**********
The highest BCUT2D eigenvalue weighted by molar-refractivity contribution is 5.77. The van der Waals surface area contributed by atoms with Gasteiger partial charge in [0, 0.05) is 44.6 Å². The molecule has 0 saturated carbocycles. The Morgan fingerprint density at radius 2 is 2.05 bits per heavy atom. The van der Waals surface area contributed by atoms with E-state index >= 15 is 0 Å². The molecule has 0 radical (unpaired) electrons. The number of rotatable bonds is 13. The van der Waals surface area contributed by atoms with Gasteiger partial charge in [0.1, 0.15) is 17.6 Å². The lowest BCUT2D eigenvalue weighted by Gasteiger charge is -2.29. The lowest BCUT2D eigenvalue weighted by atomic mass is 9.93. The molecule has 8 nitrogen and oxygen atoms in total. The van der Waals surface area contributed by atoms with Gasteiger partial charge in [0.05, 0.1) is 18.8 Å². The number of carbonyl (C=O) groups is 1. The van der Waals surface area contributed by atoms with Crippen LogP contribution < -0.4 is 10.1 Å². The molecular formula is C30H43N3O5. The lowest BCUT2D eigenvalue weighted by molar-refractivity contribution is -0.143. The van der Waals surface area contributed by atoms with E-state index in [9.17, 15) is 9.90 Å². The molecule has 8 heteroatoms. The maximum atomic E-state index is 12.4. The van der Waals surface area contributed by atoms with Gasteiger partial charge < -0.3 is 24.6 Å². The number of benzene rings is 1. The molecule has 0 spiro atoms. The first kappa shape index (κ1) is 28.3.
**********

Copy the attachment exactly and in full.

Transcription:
The highest BCUT2D eigenvalue weighted by molar-refractivity contribution is 5.77. The van der Waals surface area contributed by atoms with Gasteiger partial charge in [0, 0.05) is 44.6 Å². The molecule has 0 saturated carbocycles. The Morgan fingerprint density at radius 2 is 2.05 bits per heavy atom. The van der Waals surface area contributed by atoms with E-state index >= 15 is 0 Å². The molecule has 0 radical (unpaired) electrons. The number of rotatable bonds is 13. The van der Waals surface area contributed by atoms with Gasteiger partial charge in [0.1, 0.15) is 17.6 Å². The lowest BCUT2D eigenvalue weighted by Gasteiger charge is -2.29. The lowest BCUT2D eigenvalue weighted by atomic mass is 9.93. The molecule has 8 nitrogen and oxygen atoms in total. The van der Waals surface area contributed by atoms with Gasteiger partial charge in [0.05, 0.1) is 18.8 Å². The number of carbonyl (C=O) groups is 1. The van der Waals surface area contributed by atoms with Crippen LogP contribution < -0.4 is 10.1 Å². The molecular formula is C30H43N3O5. The lowest BCUT2D eigenvalue weighted by molar-refractivity contribution is -0.143. The van der Waals surface area contributed by atoms with E-state index in [9.17, 15) is 9.90 Å². The molecule has 8 heteroatoms. The maximum atomic E-state index is 12.4. The van der Waals surface area contributed by atoms with Gasteiger partial charge < -0.3 is 24.6 Å². The number of benzene rings is 1. The molecule has 0 spiro atoms. The first kappa shape index (κ1) is 28.3.